One of the mandatory “To Do’s” whenever you move out-of-state [with a vehicle] is to update your:
- driver’s license,
- car registration,
- car insurance, and
- license plate.
In Florida, this process was expensive, but easy as cake. I walked into the DMV one morning and out about an hour later with my new driver’s license and license plate in hand.
Three years later in North Carolina, the process was relatively fast, and less expensive, but …there was a test (!)
Bret called the office a couple days ago they confirmed that even though we both have valid Florida driver’s licenses, there would be a mandatory road sign test.
Oh, road signs. Simple. You may be thinking, but I knew better. I had taken the Virginia road sign test 12 years ago when I applied for my first driver’s license, and I knew those questions could be tricky.
Maybe, for example, you know that this is railroad crossing sign…
…but would you be able to identify a blank yellow circle as a railroad crossing sign? I wasn’t.
Or maybe you know this sign below means school crossing:
It does. But. If you take those two lines away, it actually means “School Zone,” not “School Crossing”.
We took a free online practice test the night before to prepare. It was hard. There were questions like this:
- The road ahead curves to the right and the left?! Okay, okay I guess I see that.
- What is that, a yellow sunshine? A traffic circle? Maybe it is a traffic island? No. It is just a flashing yellow light that means caution. But it wasn’t “flashing” on the test, though.
- I got the last one right – that hand signal means the car is stopping, although, to be fair, a lot of people just drive around with their arm hanging out the window and it means nothing.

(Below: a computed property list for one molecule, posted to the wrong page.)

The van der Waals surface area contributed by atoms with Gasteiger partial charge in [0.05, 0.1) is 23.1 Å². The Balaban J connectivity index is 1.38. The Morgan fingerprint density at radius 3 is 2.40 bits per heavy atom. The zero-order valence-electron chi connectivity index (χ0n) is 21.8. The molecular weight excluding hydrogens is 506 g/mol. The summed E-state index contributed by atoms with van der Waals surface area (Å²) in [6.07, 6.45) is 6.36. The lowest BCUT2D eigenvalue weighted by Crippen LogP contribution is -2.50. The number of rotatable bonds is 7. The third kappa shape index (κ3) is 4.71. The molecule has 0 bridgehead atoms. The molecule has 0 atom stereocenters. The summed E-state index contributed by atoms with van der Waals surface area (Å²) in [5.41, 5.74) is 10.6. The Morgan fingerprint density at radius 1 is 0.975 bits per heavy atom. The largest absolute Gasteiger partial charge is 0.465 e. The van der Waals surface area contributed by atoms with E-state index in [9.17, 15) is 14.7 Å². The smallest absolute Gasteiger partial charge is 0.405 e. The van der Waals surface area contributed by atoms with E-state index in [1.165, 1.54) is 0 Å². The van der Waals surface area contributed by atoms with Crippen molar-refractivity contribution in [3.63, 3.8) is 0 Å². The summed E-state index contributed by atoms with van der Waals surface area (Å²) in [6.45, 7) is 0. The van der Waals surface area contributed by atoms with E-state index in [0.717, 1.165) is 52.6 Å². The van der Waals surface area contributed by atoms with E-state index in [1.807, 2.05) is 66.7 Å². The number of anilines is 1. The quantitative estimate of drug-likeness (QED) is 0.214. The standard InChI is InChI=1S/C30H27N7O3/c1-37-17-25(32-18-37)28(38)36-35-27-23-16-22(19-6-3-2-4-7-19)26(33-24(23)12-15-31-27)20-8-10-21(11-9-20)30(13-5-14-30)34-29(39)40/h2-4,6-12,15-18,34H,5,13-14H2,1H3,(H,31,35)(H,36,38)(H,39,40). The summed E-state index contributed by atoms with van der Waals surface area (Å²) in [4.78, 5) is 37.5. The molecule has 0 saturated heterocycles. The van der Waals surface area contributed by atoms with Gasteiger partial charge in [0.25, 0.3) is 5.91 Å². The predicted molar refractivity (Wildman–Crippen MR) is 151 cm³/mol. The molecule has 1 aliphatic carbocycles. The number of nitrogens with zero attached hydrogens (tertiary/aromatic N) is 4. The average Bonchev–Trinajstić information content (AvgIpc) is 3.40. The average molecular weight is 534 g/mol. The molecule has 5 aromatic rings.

The practice test intimidated me a bit, but I thought, well, as long as the test is multiple choice, I’ll be okay.
Guess what! It wasn’t a multiple choice test.
The test consisted of me having to identify the signs verbally on the spot. And I panicked. I saw a truck on a hill and literally said “truck on a hill” instead of “hill approaching.” The blank signs were the hardest. I know a plain red octagon is a Stop Sign, but a plain yellow triangle? I said, “uh, caution?” And I was wrong. It means no passing. Of course I would be able to identify the sign in context on the road, but it’s different when you’re on the spot and the road signs are BLANK.
By some miracle, though, I passed, and now I’m the proud owner of a North Carolina driver’s license and license plate. I feel like I officially “belong” here, which is a nice feeling.
To celebrate, Bret and I drove our new North Carolina licenses and license plate an hour across the state! One of my favorite grad school friends lives in Charlotte, so last night we drove halfway and met for dinner,
…and, of course, Sheetz.
Bret LOVES Sheetz and the fact that we live an hour away from one after living in Florida for 3 years (where there are no Sheetz) is pretty much the best thing he could have asked for. I love Christy. She’s so genuine and funny and wonderful and we had the best time catching up on our move to North Carolina, our plans to visit JMU, her awesome job (she gets to play ping pong in her office?!?!), and Bret’s crazy job search. I’m just so grateful to be within driving distance of such a good friend. And I’m so grateful that I passed the road sign test so I can drive to her.